Telling the stories of UTSC
A special endeavor called the Scarborough Oral History Project shares stories of immigrant women, of community elders, of people who’ve led dramatic lives.
And now the project also shares stories—often colourful—of the last 50 years at U of T Scarborough through the eyes of students, faculty, staff and alumni.
These oral history initiatives began in 2013, after three academic colleagues talked about creating an interdisciplinary Nearby Studies program that would look at the community’s reality—not at media portrayals. “Retelling the stories of Scarborough from within,” is how Associate Professor Connie Guberman, Teaching Stream, Women’s and Gender Studies, describes the project.
Groups of students from different academic disciplines worked with community partners to make digital audio recordings and take still photos of participants from all walks of life.
Then, as part of UTSC’s 50th anniversary celebration, the project came to the campus itself. Students in two summer courses held conversations with an array of people. Professors talked about students and students about professors. Cleaners and administrative assistants and people of widely diverse backgrounds all shared their candid recollections.
The result is Stories of UTSC: 1964-2014, a curated online collection that is part of Scarborough Oral History Project’s newly launched digital archive. The summer courses and a related multimedia exhibit at the Meeting Place were supported by a grant from UTSC’s 50th Anniversary Legacy Fund.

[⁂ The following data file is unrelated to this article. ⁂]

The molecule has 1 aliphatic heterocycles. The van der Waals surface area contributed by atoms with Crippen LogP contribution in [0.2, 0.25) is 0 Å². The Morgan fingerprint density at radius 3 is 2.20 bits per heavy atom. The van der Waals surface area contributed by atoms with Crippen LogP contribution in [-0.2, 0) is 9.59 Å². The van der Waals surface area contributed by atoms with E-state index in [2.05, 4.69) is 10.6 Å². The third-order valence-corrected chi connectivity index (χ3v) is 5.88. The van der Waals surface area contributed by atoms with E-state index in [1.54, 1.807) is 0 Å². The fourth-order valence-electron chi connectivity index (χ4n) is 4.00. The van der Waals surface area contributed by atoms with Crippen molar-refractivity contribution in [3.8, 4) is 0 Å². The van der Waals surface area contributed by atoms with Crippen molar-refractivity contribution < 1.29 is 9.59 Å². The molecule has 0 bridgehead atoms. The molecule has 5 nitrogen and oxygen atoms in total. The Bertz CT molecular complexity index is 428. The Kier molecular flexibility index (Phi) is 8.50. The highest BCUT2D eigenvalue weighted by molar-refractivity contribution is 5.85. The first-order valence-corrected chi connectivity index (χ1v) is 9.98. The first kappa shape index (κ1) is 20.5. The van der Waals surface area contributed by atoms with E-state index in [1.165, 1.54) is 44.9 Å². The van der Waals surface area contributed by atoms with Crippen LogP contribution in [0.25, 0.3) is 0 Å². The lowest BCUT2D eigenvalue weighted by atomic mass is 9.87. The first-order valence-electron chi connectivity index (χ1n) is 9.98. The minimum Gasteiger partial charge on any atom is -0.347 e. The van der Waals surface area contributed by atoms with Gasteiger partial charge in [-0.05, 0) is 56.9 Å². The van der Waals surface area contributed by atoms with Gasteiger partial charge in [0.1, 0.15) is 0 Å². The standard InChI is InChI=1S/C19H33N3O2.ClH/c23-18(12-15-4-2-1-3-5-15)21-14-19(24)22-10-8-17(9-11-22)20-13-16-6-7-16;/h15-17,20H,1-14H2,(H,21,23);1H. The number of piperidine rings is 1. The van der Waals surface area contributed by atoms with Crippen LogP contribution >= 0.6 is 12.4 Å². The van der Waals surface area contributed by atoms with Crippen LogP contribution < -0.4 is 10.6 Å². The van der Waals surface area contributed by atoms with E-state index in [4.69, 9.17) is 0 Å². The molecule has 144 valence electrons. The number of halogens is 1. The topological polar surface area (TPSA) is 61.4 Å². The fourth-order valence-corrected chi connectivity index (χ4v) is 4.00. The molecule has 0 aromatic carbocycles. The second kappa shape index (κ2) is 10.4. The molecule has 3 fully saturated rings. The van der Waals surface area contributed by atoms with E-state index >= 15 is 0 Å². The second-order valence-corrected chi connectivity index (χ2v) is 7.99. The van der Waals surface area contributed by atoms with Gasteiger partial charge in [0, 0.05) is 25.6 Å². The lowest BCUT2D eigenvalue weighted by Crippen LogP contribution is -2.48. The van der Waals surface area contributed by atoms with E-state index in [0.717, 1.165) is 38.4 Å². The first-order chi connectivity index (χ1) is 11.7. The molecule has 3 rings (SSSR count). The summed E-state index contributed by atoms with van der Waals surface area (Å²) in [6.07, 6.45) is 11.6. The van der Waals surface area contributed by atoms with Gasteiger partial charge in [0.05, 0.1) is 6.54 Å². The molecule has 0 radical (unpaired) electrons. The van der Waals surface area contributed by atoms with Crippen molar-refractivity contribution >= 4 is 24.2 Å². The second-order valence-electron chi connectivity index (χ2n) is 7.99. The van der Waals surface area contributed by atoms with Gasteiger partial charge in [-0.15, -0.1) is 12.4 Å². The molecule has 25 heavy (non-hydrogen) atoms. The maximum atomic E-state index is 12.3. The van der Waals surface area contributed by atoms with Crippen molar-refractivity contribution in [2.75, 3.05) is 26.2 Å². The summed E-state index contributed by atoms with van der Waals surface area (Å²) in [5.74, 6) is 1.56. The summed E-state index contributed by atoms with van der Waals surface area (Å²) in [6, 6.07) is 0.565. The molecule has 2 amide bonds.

If you have an iPhone or iPad, you can participate too. With a free app linked at storiesofutsc.ca, you can take a selfie, record your UTSC story and upload it to the collection.
The digital archive will soon encompass the broad collection of first-hand accounts that students have gathered, and will continue to gather next fall, of the lives of Scarborough people. Other oral history material, collected in many UTSC courses over the years, will also be eligible.
“These are the stories of our Scarborough neighbourhood community, and they shouldn’t be lost,” says Guberman. “That’s the ultimate goal of the project — the development of a searchable, community-accessible, oral history digital archive. Students, scholars, faculty and community members will be able to go in and access the material in many different ways.”